Banks and financial institutions have substantial access, power, and control over individuals’ wealth and finances. The temptation for some individuals who work at banks or finance institutions to tamper with clients’ accounts and funds sometimes leads to unfortunate circumstances. In general, banking fraud involves the use of illegal means to obtain money, property, or assets held by a bank or financial institution. It also encompasses situations in which an individual falsely poses as a bank for the purpose of obtaining another individual’s investments or deposits.
In virtually every instance, banking fraud constitutes a criminal offense subject to monetary penalties and incarceration. There are many different ways that bank fraud can be carried out. One of the oldest and most traditional forms of banking fraud is money laundering, which was made infamous by Al Capone. Money laundering involves taking large sums of illegally obtained money and filtering it through a legitimate business or source in order to make the money seem legitimately earned, or clean. Common sources of laundered money include drugs and organized crime.
One of the most common incidences of bank fraud is stolen checks. Perpetrators will open bank accounts under false identities and then acquire blank checks from an entity, organization, or individual. Often, employees abuse their access to sensitive financial information at their workplace and steal blank checks from their employers. The perpetrators will fill out the blank checks and deposit them in the falsified bank accounts. Other wrongdoers attempt to make forged or altered checks. For example, if someone finds a lost check, they may attempt to modify the recipient of the check in order to deposit it in their own account or cash it. Forged signatures are another common instance of bank fraud.
Accounting fraud is another common type of banking fraud. Accounting fraud involves modifying, tampering with, or falsifying information in a company’s accounting ledgers and records. Perpetrators can alter the books in order to make it seem like the company is worth more or less than it actually is. Some businesses may use altered books to seek investments, or to fill out loan applications. A popular and well-known example of accounting fraud is the Enron situation, in which Enron was found guilty of “cooking the books” to make it seem like the company made profits each quarter. In reality, the company was severely in debt.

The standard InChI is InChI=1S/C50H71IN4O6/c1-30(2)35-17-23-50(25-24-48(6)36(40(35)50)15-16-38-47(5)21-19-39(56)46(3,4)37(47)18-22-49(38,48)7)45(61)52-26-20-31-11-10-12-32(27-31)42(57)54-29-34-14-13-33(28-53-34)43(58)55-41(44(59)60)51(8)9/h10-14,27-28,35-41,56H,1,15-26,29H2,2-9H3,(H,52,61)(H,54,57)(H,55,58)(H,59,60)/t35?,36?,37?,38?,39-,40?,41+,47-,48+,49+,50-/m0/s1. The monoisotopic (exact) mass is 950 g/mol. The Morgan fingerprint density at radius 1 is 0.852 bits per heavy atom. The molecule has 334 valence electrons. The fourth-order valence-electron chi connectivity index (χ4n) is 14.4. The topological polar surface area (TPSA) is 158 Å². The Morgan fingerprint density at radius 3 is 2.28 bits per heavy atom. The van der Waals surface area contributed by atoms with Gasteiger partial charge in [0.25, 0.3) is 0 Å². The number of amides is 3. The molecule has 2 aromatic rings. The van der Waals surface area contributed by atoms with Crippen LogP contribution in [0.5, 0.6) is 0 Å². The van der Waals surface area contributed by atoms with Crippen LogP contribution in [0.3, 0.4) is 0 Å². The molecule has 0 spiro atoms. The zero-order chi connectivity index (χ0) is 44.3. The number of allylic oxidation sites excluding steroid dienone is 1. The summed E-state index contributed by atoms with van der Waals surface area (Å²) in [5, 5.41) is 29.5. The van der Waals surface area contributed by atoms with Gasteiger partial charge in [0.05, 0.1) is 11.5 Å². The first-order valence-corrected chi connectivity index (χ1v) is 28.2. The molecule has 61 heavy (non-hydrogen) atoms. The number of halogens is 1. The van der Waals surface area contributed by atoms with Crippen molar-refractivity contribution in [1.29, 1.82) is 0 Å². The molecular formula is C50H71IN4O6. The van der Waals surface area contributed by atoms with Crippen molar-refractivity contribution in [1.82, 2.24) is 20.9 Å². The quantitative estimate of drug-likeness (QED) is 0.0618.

A form of banking fraud that unfortunately affects many individuals is credit card fraud. In some instances, the wrongdoer steals a credit card or fails to destroy a lost credit card found in public. In today’s technological world, wrongdoers need only copy the credit card number and expiration date to make purchases online. Fortunately, many credit card companies employ account monitoring systems that notify a client when unusual spending activity has occurred. Additionally, some individuals seek to obtain funds unlawfully by impersonating a client of a bank. After obtaining some basic information about the individual, the perpetrator can use the information to apply for credit cards, open accounts, and make financial transactions in the victim’s name. In some situations, an employee of a bank or financial institution conspires with the wrongdoer by providing personal account information and details, including social security numbers.
A purely digital form of banking fraud is Internet fraud, or phishing. Phishing operations send fake email messages to individuals that appear to be from the individual’s bank or financial institution. The email typically instructs the recipient to go to a fake website for the purpose of entering personal data and information. These websites can be very deceptive, often appearing to be legitimate websites for the individual’s bank. There are a number of other Internet-based banking fraud schemes, including viruses that search unsuspecting users’ computers for the purpose of locating personal information stored on the computer’s hard drive.